What Do NMLS, FHA Condos, HARP & USDA have in common?

Title:  What do NMLS, FHA Condos, HARP and USDA have in common? 

By: Karen Deis, Publisher, MortgageCurrentcy.com

What do NMLS, FHA Condos, HARP and USDA have in common?

All of them have had rule changes within the last 30 days!

So, let’s start by talking about what’s supposed to happen when NMLS updates their website on October 22…

They are updating their “credit flags” and “credit scoring thresholds” within the reporting features.  So what does this mean to you? When it’s time to renew your license,  if you have at least one derogatory credit issue or change from the previous year, or you have a decrease in your credit score, your state’s licensing board will be notified and they will determine whether or not your license will be renewed.

They have also added some additional questions when you reapply. The most significant one is where they ask you if you have had any local, state or federal displinary actions taken against you.  If you answer yes, you must explain what it is – and again, the state will decided whether to renew your license.

One thing you can do right now is check your credit, and remember that NMLS uses Vantage scores, not Fico scores.  SO within this article, we’ve include a link where you can order your Vantage credit score.

Next, Fannie and Freddie have made it easier for consumers to qualify for HARP  Refi’s.  You’ll find two separate articles, but they are pretty much in sync with each other now—including the biggie that if the new monthly payment changes less than 20% over the old monthly payment, they are reducing the documentation for income and assets.

For example, if a borrower has at least 12 months’ PITI in cash reserves, there is no need to verify income.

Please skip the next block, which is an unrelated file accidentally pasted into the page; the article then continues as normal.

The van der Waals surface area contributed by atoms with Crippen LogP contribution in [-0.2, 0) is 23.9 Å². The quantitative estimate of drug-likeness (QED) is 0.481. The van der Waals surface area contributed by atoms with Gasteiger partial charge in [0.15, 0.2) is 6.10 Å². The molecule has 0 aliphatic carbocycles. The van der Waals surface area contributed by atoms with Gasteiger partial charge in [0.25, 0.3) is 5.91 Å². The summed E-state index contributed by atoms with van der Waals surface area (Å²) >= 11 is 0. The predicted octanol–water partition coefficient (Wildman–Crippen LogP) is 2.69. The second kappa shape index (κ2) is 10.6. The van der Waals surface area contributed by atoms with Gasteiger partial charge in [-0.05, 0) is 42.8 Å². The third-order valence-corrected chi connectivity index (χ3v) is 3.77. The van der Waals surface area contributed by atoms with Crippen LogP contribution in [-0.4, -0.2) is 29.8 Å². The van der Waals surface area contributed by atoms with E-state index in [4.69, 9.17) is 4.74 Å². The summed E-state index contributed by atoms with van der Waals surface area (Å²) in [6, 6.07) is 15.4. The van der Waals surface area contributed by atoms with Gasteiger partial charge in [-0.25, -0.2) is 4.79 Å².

They have also made it easier to remove a borrower. And if you are refi’ng a rental property, they have eliminated Form 1007.

Here’s what you need to know – the DU System has not yet been updated, and underwriters have been advised to disregard DU messages and use these new requirements.

So, it’s important that YOU know what the changes are, just in case the underwriter doesn’t know what has been updated or is asking for documents that may appear on the findings, but are not needed due to these changes.

Oh, and I just wanted to mention again that you’ll find a couple of mortgage talking points for consumers about this topic.

Let’s switch to FHA, where they have changed the Condo approval process, making it easier to get them approved.

The biggest changes are the homeowner’s association dues and investor ownership percentages.  Those have been real deal-killers in the past.

And if you’ve wondered what the old condo approval rules were—and how they have changed—we not only created a handy chart for you to refer to, but also provided a Mortgage Talking PointsTM for your real estate agents.

One last bit of news from USDA…last month, they made an announcement that they would be eliminating some cities and changing income limits on others.

How they make that determination is based upon census information, but they found there was a flaw in the data because the 2010 census no longer asked for income information, which was the method used by Rural Housing to determine eligibility.  They claim they will have it all worked out by the end of March, 2013.  Makes me wonder how they plan to do THAT!

One of the reasons I write about the rules and regulations and interpret them in plain language for you, is that I realize that getting a loan approved and closed these days, is rocket science!

(Read these articles for just $1. www.MortgageCurrentcy.com)

What Do NMLS & HUD Case Numbers Have In Common?

So effective April 1st, FHA is requiring that all lenders must enter the “NMLS Identifier” number when ordering a case number.